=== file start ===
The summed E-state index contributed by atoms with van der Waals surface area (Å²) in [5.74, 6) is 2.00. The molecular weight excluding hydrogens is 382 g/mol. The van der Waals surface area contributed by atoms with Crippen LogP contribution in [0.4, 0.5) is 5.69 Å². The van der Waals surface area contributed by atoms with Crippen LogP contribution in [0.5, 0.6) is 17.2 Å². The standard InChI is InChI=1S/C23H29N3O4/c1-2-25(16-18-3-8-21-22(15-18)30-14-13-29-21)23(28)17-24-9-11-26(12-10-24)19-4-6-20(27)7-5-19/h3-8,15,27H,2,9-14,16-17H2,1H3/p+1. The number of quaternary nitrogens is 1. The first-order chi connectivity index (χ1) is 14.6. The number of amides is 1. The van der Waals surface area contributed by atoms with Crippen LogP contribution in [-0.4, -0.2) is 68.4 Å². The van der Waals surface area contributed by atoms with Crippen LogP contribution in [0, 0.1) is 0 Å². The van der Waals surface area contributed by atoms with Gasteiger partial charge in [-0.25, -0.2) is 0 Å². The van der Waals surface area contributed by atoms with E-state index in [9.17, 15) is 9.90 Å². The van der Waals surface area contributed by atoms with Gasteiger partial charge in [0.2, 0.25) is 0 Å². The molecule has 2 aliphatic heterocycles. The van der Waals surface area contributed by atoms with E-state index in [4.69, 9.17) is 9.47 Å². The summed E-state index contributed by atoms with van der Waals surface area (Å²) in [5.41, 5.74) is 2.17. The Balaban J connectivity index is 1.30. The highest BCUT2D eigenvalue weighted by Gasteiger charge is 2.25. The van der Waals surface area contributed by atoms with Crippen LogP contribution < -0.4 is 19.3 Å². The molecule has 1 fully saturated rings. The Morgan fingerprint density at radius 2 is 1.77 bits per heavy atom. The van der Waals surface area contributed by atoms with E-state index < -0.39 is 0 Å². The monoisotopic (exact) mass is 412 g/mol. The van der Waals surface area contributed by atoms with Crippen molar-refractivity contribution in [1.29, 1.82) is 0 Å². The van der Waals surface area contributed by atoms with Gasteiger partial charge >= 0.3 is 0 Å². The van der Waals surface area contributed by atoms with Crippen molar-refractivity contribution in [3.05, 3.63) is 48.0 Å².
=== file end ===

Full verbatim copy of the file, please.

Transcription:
The summed E-state index contributed by atoms with van der Waals surface area (Å²) in [5.74, 6) is 2.00. The molecular weight excluding hydrogens is 382 g/mol. The van der Waals surface area contributed by atoms with Crippen LogP contribution in [0.4, 0.5) is 5.69 Å². The van der Waals surface area contributed by atoms with Crippen LogP contribution in [0.5, 0.6) is 17.2 Å². The standard InChI is InChI=1S/C23H29N3O4/c1-2-25(16-18-3-8-21-22(15-18)30-14-13-29-21)23(28)17-24-9-11-26(12-10-24)19-4-6-20(27)7-5-19/h3-8,15,27H,2,9-14,16-17H2,1H3/p+1. The number of quaternary nitrogens is 1. The first-order chi connectivity index (χ1) is 14.6. The number of amides is 1. The van der Waals surface area contributed by atoms with Crippen LogP contribution in [-0.4, -0.2) is 68.4 Å². The van der Waals surface area contributed by atoms with Crippen LogP contribution in [0, 0.1) is 0 Å². The van der Waals surface area contributed by atoms with Gasteiger partial charge in [-0.25, -0.2) is 0 Å². The van der Waals surface area contributed by atoms with E-state index in [9.17, 15) is 9.90 Å². The van der Waals surface area contributed by atoms with Gasteiger partial charge in [0.2, 0.25) is 0 Å². The molecule has 2 aliphatic heterocycles. The van der Waals surface area contributed by atoms with E-state index in [4.69, 9.17) is 9.47 Å². The summed E-state index contributed by atoms with van der Waals surface area (Å²) in [5.41, 5.74) is 2.17. The Balaban J connectivity index is 1.30. The highest BCUT2D eigenvalue weighted by Gasteiger charge is 2.25. The van der Waals surface area contributed by atoms with Crippen LogP contribution < -0.4 is 19.3 Å². The molecule has 1 fully saturated rings. The Morgan fingerprint density at radius 2 is 1.77 bits per heavy atom. The van der Waals surface area contributed by atoms with E-state index < -0.39 is 0 Å². The monoisotopic (exact) mass is 412 g/mol. The van der Waals surface area contributed by atoms with Crippen molar-refractivity contribution in [1.29, 1.82) is 0 Å². The van der Waals surface area contributed by atoms with Gasteiger partial charge >= 0.3 is 0 Å². The van der Waals surface area contributed by atoms with Crippen molar-refractivity contribution in [3.05, 3.63) is 48.0 Å².